Rihanna and Chris Brown perform at Z100's Annual Jingle Ball Concert at Madison Square Gardens in New York City, USA 12.12.08
Credit: (Mandatory): WENN.com

© WENN.com



"As to what played out afterwards, it's really difficult to know really what went on or what is going on because it's so personal, but it's been played out in the public eye. I personally, I think... he's pretty awful.

"I feel pretty confused by the fact that he's been forgiven in the public eye. I don't know. I'm not here to focus on their relationship. I'm here to discuss that what happened to Rihanna happens to a lot of people. That should be something that should be discussed."

What's so surprising is some of Chris Brown's female fans, especially on Twitter, victim-blaming Rihanna and saying things like, 'I wouldn't mind if Chris Brown hit me'.
"It actually breaks my heart, it really, really does."

Does that illustrate the extent of the problem?
"That's exactly when I decided I wanted to make the programme. There were two girls in front of me in their school uniforms in the pound shop in East London where I live. One of them turned round to the other and said, 'Did you hear what happened to Rihanna?' The other one said. 'No, I didn't'. And she said, 'Chris Brown beat her up'. And she said, 'I bet she deserved it, anyway'.

"They were really young and it does actually break my heart. I really do feel strongly about it from some of my own experiences and I just feel that is completely unacceptable and saddening. I wanted to investigate why people would say something like that and demonstrate how serious it is."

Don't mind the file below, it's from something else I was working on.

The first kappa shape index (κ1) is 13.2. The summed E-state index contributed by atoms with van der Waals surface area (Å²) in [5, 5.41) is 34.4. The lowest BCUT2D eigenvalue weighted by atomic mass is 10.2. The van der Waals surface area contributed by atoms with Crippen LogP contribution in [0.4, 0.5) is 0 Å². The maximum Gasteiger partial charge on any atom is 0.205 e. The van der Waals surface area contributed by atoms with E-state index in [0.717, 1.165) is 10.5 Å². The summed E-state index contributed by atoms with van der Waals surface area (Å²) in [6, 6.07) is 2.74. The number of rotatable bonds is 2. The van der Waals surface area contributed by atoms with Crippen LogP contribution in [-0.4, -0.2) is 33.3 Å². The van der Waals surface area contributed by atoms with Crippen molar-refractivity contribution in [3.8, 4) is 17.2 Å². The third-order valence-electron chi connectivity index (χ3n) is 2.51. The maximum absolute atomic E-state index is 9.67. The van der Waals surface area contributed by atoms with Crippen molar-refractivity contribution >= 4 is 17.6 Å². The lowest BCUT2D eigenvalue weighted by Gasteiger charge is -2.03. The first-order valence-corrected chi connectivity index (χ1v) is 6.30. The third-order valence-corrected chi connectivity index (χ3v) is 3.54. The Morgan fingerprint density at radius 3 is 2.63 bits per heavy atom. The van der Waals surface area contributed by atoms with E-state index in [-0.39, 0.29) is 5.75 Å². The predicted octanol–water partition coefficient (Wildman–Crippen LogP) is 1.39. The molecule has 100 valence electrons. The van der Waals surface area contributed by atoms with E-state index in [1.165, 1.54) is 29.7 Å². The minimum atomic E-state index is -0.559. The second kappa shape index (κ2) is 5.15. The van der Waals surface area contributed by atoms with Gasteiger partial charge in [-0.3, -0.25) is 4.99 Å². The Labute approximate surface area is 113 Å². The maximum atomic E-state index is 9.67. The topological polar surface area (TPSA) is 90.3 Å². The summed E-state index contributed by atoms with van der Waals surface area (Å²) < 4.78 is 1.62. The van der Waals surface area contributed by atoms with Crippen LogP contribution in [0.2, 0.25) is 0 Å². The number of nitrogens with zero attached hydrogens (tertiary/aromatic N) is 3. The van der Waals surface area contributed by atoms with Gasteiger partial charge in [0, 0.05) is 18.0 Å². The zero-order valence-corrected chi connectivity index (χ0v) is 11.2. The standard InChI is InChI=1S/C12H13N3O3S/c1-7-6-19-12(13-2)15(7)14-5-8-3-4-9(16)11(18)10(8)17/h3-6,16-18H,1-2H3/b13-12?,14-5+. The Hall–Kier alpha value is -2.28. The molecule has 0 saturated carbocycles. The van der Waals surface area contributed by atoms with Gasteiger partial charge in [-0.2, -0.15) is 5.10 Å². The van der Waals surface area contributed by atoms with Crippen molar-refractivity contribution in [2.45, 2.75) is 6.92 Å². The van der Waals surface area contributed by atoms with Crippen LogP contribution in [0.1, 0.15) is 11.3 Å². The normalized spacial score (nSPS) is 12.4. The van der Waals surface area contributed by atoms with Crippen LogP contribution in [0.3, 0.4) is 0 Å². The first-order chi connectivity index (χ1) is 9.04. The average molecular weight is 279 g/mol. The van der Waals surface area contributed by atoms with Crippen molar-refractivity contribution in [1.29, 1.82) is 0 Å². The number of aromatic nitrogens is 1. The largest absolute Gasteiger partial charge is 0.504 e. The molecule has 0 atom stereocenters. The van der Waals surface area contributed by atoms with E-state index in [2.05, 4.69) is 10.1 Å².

Should Radio 1 have more non-music content like this to get young people thinking?
"There is so much going on in that building and it's so exciting to be there and I love it. This was a project I came to the documentary commissioning team with myself only in the trust that they would take it seriously because Radio 1 really does care about all its listeners and does take its responsibility seriously.

Greg James, Gemma Cairney and Jameela Jamil

© BBC

Aled Haydn Jones

© BBC



"We do a lot of social action. I work with Aled [Haydn Jones] on the surgery and we do simulcasts on 1xtra... we've done really meaty bits of programming where it's really nitty gritty and it's gruesome and it's really base-level honest. We have experts and psychologists.

"I think that the surgery is really the beating heart of what Radio 1 is. It's a place where people will listen every Sunday 9 to 11pm to get advice on anything that's going wrong in their lives... things that are making them feel really upset.

"I think there's something magic about that, that they feel free to do that. I do think that support network's there, and it's from those roots that I decided that we could do an hour-long doc on one specific subject that I felt really strongly about."

Gemma Cairney presents Radio 1 Stories: Bruising Silence at 9pm tonight (Monday, August 13) on BBC Radio 1